Strategic / Exit Planning | Critical Role of the Business Valuation

Strategic Planning Requires Understanding of Business Value

Developing a successful strategic plan requires a deep understanding of your business’s value. This is because apart from the important number itself, or as we like to provide, a valuation range, a state-of-the-art valuation process and service will identify the associated risks and key value drivers of the business. Without this understanding, it’s difficult to make informed decisions about the future of your business.

Types of Strategic Planning Where a Business Valuation is Critical

There are several types of strategic planning where a business valuation is critical. These include:

  • Strategic Decisions of Department, Business Unit, or Subsidiary Performance: Critical for the individual department analysis and how it impacts the entire business.
  • Capital Raising: Understanding the capital requirements and structure of the business can be solved by the valuation process, identifying the optimal structure and its impact on the business’ value via in-depth cost and risk analysis.
  • Debt Funding: When securing debt financing, lenders often require a business valuation to assess the risk associated with the loan.
  • Evaluation of Investments: When evaluating potential investments, or those existing on the balance sheet, a business valuation is a critical component of the due diligence process and financial reporting.
  • Management Compensation via Equity/Options: When compensating management with equity or options, it’s essential to determine the value of the company and the individual instruments to ensure fair compensation, and in accordance to financial reporting responsibilities.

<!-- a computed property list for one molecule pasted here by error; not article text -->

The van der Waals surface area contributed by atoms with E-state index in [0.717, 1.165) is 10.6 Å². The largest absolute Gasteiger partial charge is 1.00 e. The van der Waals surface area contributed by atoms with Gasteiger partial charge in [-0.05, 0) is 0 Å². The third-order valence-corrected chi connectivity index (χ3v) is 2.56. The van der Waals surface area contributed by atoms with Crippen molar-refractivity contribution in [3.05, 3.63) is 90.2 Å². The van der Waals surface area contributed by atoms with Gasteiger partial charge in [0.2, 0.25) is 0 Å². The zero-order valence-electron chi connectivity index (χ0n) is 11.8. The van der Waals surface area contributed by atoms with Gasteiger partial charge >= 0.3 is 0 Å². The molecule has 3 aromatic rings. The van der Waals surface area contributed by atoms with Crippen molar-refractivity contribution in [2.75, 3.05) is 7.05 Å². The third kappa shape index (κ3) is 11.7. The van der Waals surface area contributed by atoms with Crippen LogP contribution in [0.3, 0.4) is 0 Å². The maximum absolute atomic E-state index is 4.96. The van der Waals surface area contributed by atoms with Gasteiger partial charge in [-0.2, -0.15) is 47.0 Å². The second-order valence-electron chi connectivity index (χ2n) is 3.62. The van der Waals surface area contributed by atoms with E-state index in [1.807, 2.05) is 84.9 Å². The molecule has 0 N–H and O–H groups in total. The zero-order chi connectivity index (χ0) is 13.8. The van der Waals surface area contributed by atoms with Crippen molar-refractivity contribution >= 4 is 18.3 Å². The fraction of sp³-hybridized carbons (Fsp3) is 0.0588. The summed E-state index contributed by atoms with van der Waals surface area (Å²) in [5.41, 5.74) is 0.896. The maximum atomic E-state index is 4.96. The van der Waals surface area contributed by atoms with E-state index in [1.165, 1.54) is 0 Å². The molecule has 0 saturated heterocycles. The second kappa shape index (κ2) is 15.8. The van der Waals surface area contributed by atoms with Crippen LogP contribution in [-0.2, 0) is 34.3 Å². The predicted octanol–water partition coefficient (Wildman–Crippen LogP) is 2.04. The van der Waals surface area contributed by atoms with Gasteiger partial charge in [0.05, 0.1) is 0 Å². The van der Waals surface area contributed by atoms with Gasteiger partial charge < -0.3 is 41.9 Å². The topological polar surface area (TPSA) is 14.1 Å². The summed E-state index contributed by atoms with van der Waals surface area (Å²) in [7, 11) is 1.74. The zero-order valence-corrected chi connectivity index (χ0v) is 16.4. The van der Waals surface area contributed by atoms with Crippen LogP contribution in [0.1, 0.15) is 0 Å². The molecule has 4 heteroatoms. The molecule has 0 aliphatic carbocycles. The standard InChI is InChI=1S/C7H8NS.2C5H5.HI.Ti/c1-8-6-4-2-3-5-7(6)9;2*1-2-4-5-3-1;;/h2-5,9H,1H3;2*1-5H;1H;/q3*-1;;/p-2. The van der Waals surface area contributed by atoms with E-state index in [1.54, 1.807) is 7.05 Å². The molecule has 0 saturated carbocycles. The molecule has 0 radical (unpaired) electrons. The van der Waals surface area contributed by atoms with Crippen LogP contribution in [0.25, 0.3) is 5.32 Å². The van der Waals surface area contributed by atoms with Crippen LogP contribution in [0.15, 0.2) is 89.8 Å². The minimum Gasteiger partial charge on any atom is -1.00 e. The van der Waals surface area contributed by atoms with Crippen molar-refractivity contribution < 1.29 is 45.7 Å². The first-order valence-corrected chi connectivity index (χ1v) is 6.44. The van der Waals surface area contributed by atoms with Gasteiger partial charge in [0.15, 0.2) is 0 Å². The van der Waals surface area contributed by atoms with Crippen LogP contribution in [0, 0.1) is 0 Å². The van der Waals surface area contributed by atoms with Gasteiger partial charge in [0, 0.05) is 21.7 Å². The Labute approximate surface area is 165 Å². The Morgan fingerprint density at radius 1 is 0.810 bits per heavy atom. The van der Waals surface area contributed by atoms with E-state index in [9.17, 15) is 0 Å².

• Expansion Planning: Expanding your business requires careful consideration of its value, providing answers to how the business can fund such an expansion, will the expansion increase the total risk of the business both from a short and long term view?
  • Strategic planning Direct With Exit Planning: Exit planning is as the name suggests, exiting, in any number of ways from the business, which upon exit, you will need to transition the wealth at a particular price. Those who are proactive, through the valuation process will try to influence the value of the business to get the most advantageous price.
  • Estate Planning: The business valuation is essential to estate planning as if done proactively, allows for the estate to be structured in the most advantageous manner, and once finalized, the detailed valuation report is designed to minimize the risk of audit, investigation, penalties and improper taxation by the IRS.
  • ESOPs (Employee Stock Ownership Plans): When implementing an ESOP, the business’s value is a critical factor in determining the number of shares to be sold to the ESOP and their value. This is critical as it ensures the employees are fairly compensated, you as the owner are fairly compensated, the succession of the business is given the most success and, the risk of audit, penalties, and potential litigation are minimized.